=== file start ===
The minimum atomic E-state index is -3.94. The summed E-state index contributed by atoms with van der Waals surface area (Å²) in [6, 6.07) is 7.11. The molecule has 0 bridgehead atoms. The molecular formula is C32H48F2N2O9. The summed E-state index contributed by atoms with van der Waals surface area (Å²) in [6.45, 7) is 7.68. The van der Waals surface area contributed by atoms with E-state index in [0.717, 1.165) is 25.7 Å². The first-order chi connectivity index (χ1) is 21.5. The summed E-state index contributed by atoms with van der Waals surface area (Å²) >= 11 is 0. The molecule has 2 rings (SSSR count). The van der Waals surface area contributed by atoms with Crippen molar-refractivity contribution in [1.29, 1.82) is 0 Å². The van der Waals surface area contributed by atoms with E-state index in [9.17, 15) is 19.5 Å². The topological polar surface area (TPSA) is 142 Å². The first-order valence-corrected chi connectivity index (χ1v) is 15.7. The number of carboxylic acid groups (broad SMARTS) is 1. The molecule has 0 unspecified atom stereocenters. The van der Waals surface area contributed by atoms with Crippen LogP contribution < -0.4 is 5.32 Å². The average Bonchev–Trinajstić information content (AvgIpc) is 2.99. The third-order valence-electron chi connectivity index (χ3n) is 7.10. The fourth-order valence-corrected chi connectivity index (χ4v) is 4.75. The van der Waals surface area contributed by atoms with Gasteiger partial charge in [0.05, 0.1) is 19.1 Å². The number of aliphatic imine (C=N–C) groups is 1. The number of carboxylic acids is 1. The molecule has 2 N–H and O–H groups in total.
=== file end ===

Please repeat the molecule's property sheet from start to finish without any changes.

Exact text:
The minimum atomic E-state index is -3.94. The summed E-state index contributed by atoms with van der Waals surface area (Å²) in [6, 6.07) is 7.11. The molecule has 0 bridgehead atoms. The molecular formula is C32H48F2N2O9. The summed E-state index contributed by atoms with van der Waals surface area (Å²) in [6.45, 7) is 7.68. The van der Waals surface area contributed by atoms with E-state index in [0.717, 1.165) is 25.7 Å². The first-order chi connectivity index (χ1) is 21.5. The summed E-state index contributed by atoms with van der Waals surface area (Å²) >= 11 is 0. The molecule has 2 rings (SSSR count). The van der Waals surface area contributed by atoms with Crippen molar-refractivity contribution in [1.29, 1.82) is 0 Å². The van der Waals surface area contributed by atoms with E-state index in [9.17, 15) is 19.5 Å². The topological polar surface area (TPSA) is 142 Å². The first-order valence-corrected chi connectivity index (χ1v) is 15.7. The number of carboxylic acid groups (broad SMARTS) is 1. The molecule has 0 unspecified atom stereocenters. The van der Waals surface area contributed by atoms with Crippen LogP contribution < -0.4 is 5.32 Å². The average Bonchev–Trinajstić information content (AvgIpc) is 2.99. The third-order valence-electron chi connectivity index (χ3n) is 7.10. The fourth-order valence-corrected chi connectivity index (χ4v) is 4.75. The van der Waals surface area contributed by atoms with Gasteiger partial charge in [0.05, 0.1) is 19.1 Å². The number of aliphatic imine (C=N–C) groups is 1. The number of carboxylic acids is 1. The molecule has 2 N–H and O–H groups in total.